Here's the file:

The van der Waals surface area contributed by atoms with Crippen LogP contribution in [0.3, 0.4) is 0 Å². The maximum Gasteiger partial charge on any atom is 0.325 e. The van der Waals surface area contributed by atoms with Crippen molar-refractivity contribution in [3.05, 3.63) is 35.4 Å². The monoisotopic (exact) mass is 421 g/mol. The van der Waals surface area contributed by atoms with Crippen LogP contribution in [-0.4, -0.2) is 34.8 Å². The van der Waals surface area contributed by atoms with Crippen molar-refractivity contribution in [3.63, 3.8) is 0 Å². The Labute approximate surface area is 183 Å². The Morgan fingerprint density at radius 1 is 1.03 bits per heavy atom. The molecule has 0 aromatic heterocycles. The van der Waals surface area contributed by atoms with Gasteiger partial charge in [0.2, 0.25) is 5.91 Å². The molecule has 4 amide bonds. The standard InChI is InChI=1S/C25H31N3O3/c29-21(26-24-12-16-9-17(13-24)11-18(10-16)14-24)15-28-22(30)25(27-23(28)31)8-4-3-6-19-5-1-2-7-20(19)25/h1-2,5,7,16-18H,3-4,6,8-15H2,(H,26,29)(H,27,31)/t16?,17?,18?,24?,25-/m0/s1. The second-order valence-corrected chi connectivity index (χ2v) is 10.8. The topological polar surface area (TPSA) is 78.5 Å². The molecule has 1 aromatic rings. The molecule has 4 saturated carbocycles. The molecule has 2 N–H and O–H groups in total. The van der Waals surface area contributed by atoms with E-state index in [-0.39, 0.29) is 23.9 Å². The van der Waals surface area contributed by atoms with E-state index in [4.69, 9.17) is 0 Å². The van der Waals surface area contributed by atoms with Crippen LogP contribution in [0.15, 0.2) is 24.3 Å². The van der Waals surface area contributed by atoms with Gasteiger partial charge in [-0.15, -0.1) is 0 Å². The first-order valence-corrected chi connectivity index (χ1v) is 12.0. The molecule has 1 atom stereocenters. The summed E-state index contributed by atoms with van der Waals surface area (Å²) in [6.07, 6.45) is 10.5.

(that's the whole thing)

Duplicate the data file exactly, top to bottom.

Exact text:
The van der Waals surface area contributed by atoms with Crippen LogP contribution in [0.3, 0.4) is 0 Å². The maximum Gasteiger partial charge on any atom is 0.325 e. The van der Waals surface area contributed by atoms with Crippen molar-refractivity contribution in [3.05, 3.63) is 35.4 Å². The monoisotopic (exact) mass is 421 g/mol. The van der Waals surface area contributed by atoms with Crippen LogP contribution in [-0.4, -0.2) is 34.8 Å². The van der Waals surface area contributed by atoms with Crippen molar-refractivity contribution in [3.63, 3.8) is 0 Å². The Labute approximate surface area is 183 Å². The Morgan fingerprint density at radius 1 is 1.03 bits per heavy atom. The molecule has 0 aromatic heterocycles. The van der Waals surface area contributed by atoms with Gasteiger partial charge in [0.2, 0.25) is 5.91 Å². The molecule has 4 amide bonds. The standard InChI is InChI=1S/C25H31N3O3/c29-21(26-24-12-16-9-17(13-24)11-18(10-16)14-24)15-28-22(30)25(27-23(28)31)8-4-3-6-19-5-1-2-7-20(19)25/h1-2,5,7,16-18H,3-4,6,8-15H2,(H,26,29)(H,27,31)/t16?,17?,18?,24?,25-/m0/s1. The second-order valence-corrected chi connectivity index (χ2v) is 10.8. The topological polar surface area (TPSA) is 78.5 Å². The molecule has 1 aromatic rings. The molecule has 4 saturated carbocycles. The molecule has 2 N–H and O–H groups in total. The van der Waals surface area contributed by atoms with E-state index in [-0.39, 0.29) is 23.9 Å². The van der Waals surface area contributed by atoms with E-state index in [4.69, 9.17) is 0 Å². The van der Waals surface area contributed by atoms with Crippen LogP contribution in [0.15, 0.2) is 24.3 Å². The van der Waals surface area contributed by atoms with Gasteiger partial charge in [-0.15, -0.1) is 0 Å². The first-order valence-corrected chi connectivity index (χ1v) is 12.0. The molecule has 1 atom stereocenters. The summed E-state index contributed by atoms with van der Waals surface area (Å²) in [6.07, 6.45) is 10.5.